Saturday Night Live: High School Muical 4
Troy Bolton: “I’m here to talk about what happens after you leave East High. Here’s the deal. No one sings at college. And from what I can tell this is America’s only singing high school. I was as shocked as you are. Let me tell you how my first day went. I was nervous but excited. So, I started singing a song called ‘nervous but excited’. People just stared at me. There was zero choreography. Zero!”
That dance video is a publicity stunt (i.e, guerrilla communication used for marketing), but it’s become a viral video. I think people like the idea that people in normal life could just start dancing together. The next two videos are musical numbers that some people did which aren’t publicity stunts. It’s just some people who wanted to dance and/or sing in front of an unsuspecting audience (the first video is by Improv Everywhere which is a very active group).
Here is an interview with Ryan Mackey about staging a guerilla musical.
All of this relates to flash mobs (and the more general smart mob; also related subjects – rave culture, subway party, mobile clubbing, wifipicning and tempoary autonomous zones). The basic idea originated before the internet with performance art and happenings, but new technology has brought such public activities to a new level. Many flash mobs are just for fun. Popular varieties of flash mobs include the flash mob bang, the pillow fight flash mob, the silent disco, and the time freeze.
But flash mobs do have practical application such as political demonstrations. Even though political flash mobs have been used for a long time, technology has brought protesting to a new level. The internet of course allows a flash mob to be publicized widely after the event, but more maybe importantly cellphones and twitter allows people to gather quickly and disperse again before authorities can interfere. Also, it’s just an easy way to organize with minimal effort. A flash mob could be organized well ahead of time, but it doesn’t need to be. Just text or twitter some directions and those who aren’t busy can convene on the same location. Here is an example of a political flash mob.
This reminds me of tactical frivolity and tactical media. An example of the latter would be the Merry Pranksters who were the first culture jamming activists to gain mainstream media attention. As for a contemporary example, the Yes Men have become well known for their media pranks. It’s amazing how much the Yes Men can get away with. I feel sorry for the audience/victims of their comedic activism. The next video is one of their stunts and I find it quite impressive how straight-faced they can act while making an absurd presentation. The video after that is an interview with one of the members of Yes Men.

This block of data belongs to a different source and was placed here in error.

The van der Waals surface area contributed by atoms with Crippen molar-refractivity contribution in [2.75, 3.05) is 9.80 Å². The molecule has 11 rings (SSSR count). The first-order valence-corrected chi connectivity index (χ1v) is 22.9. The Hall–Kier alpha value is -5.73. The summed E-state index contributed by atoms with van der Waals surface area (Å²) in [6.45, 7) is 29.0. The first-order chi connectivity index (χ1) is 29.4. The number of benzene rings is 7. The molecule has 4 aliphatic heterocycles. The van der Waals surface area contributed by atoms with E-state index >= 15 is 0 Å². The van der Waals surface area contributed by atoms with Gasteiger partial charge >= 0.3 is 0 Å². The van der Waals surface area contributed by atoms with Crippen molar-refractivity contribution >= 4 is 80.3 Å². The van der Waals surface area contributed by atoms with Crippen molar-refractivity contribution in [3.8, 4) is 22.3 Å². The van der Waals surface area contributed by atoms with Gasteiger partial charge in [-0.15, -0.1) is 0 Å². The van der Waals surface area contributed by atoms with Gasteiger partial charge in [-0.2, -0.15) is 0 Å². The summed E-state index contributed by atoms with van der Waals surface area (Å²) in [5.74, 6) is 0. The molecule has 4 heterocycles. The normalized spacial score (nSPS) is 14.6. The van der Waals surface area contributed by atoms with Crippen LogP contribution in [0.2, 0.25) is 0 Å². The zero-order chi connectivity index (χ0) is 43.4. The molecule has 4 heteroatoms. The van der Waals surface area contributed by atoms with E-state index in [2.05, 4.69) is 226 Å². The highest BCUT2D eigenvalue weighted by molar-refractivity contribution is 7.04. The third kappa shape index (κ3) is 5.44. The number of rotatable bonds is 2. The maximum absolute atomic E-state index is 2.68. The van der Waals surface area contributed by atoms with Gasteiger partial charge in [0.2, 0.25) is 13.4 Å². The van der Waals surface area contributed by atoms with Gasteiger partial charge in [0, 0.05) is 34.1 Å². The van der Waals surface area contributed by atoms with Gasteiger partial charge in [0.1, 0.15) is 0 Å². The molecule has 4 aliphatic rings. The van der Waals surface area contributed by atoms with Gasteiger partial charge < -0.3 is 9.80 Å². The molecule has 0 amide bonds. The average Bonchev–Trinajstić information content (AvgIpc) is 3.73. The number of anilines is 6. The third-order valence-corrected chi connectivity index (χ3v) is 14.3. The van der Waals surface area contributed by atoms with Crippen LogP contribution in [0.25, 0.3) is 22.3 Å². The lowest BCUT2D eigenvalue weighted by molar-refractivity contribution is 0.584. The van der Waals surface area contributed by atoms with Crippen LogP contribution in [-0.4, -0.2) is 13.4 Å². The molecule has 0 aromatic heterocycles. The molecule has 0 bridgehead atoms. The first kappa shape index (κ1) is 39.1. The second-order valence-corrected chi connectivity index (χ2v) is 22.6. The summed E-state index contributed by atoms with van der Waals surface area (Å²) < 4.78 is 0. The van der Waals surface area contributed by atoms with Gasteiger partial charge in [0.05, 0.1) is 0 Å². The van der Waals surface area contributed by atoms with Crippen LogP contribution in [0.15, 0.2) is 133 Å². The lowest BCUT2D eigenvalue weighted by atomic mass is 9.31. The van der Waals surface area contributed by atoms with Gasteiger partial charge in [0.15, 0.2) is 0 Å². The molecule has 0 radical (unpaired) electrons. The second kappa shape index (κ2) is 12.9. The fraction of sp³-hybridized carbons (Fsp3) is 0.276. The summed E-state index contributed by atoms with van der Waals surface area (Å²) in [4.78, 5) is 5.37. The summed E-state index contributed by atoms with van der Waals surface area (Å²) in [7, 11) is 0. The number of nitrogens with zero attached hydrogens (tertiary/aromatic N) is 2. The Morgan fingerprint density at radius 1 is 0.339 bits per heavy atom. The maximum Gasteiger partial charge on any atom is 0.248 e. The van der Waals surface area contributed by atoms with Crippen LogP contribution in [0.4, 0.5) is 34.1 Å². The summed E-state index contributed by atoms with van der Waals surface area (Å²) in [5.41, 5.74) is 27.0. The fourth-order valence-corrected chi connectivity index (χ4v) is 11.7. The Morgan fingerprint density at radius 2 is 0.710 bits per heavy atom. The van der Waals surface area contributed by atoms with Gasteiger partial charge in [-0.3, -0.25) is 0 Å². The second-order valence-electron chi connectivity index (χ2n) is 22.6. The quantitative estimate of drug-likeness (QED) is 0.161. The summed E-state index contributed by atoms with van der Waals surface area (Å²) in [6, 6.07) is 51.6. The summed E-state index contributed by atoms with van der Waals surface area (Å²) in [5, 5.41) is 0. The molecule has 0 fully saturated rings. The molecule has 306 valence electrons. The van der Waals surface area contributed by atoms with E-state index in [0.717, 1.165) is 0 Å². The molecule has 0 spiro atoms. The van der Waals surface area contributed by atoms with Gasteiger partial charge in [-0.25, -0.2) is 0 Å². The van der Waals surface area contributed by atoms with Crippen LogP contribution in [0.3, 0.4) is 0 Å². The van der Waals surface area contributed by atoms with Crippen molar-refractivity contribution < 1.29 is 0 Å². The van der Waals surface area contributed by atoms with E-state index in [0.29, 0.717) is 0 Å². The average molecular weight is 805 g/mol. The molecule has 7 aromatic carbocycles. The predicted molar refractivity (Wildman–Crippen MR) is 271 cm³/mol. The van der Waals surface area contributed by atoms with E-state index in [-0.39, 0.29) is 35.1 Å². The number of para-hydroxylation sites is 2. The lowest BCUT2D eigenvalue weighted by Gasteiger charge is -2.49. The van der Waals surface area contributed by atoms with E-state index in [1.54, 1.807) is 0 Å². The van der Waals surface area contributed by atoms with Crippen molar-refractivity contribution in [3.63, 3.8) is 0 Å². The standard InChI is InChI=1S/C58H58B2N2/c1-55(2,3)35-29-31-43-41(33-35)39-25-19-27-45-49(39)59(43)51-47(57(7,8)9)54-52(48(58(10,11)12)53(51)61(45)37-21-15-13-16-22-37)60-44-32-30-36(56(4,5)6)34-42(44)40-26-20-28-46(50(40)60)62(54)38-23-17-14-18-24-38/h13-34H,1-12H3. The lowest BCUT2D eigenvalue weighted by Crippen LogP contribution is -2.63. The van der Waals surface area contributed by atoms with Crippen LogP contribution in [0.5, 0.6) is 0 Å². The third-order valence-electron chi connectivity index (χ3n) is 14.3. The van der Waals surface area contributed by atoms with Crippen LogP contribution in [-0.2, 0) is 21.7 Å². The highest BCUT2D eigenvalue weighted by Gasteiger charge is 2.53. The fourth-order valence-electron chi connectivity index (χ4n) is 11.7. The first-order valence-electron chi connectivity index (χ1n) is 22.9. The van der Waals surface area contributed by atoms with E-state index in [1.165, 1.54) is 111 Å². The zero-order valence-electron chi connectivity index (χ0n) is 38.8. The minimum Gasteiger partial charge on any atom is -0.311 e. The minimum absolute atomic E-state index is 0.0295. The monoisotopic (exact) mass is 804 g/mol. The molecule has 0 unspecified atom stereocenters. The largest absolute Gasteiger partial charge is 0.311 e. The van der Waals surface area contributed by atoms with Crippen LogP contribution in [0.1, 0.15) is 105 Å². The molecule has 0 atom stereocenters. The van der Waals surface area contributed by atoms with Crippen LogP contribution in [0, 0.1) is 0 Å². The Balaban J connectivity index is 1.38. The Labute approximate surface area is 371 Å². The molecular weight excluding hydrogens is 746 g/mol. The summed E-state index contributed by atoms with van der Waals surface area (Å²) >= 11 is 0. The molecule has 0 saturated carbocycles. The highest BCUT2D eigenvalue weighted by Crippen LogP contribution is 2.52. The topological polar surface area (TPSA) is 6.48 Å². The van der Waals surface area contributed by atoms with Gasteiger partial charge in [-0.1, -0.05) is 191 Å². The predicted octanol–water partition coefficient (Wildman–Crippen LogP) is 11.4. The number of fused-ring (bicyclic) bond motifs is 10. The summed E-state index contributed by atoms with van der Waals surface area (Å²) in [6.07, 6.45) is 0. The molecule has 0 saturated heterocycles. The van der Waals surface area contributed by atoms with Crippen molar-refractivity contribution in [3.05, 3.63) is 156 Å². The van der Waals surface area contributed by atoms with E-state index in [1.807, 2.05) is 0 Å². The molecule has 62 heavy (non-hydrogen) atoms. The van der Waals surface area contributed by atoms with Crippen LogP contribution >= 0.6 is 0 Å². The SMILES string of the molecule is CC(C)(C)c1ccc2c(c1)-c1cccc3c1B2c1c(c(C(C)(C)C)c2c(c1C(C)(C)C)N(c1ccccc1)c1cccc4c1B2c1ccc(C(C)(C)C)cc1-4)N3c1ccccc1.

Street art and art intervention comes in many forms and serves many purposes. I like subvertizing, but I must say that yarn bombing and guerrilla gardening are quite amusing.
The space between media and everyday life has become very small. On a more serious note, I once read an analysis of contemporary media where the author pointed out that the O.J. Simpson chase was one of the first national events in the U.S. where the public realized they were a part of a media event (the first live feed of a car chase was, according to this article, in 1992). People watched it live on tv and then went outside to watch it. The people waved at the news helicopters (there were at least 7 of them) as it passed knowing they were being broadcast to the world.
This interactive aspect of media has become a normal part of reality. News reporting often depends on the cellphone videos of people who happened to be on the scene and news agencies watch twitter closely to discover breaking news. News is whatever is happening now and with the internet the news spreads very quickly (here is an article that discusses the tabloid nature of media sensationalism which ‘reports’ the news before it’s even been officially released).
This demand for immediacy disallows analysis or even vetting of sources. News reporters are constantly swamped by new information that they want to be the first to report and so this is why they are easily fooled by hoaxers (here is an example involving major networks). Groups like the Yes Men are able to accomplish their pranks because of how the internet has levelled the playing field. It’s hard to tell an official website from a hoax website because outwardly they may look exactly like and no one has the time to look at every website in detail, no one has the time to research every single claimed fact. Truly convincing hoaxes are rare. People tend to trust sources that appear legitimate and it’s easy to miss details such as a single letter being off in the url.
It all comes down to control. Those in authority, of course, want to be in control. However, new media technology offers much opportunity for the average person to regain some control. We’re saturated with media, but people are no longer content with one-way passively received reporting and advertising. If you want to have a flash mob in the middle of your downtown, there is no way anyone can stop you. If you want to express yourself through song and have choreographed dances at college, more power to you.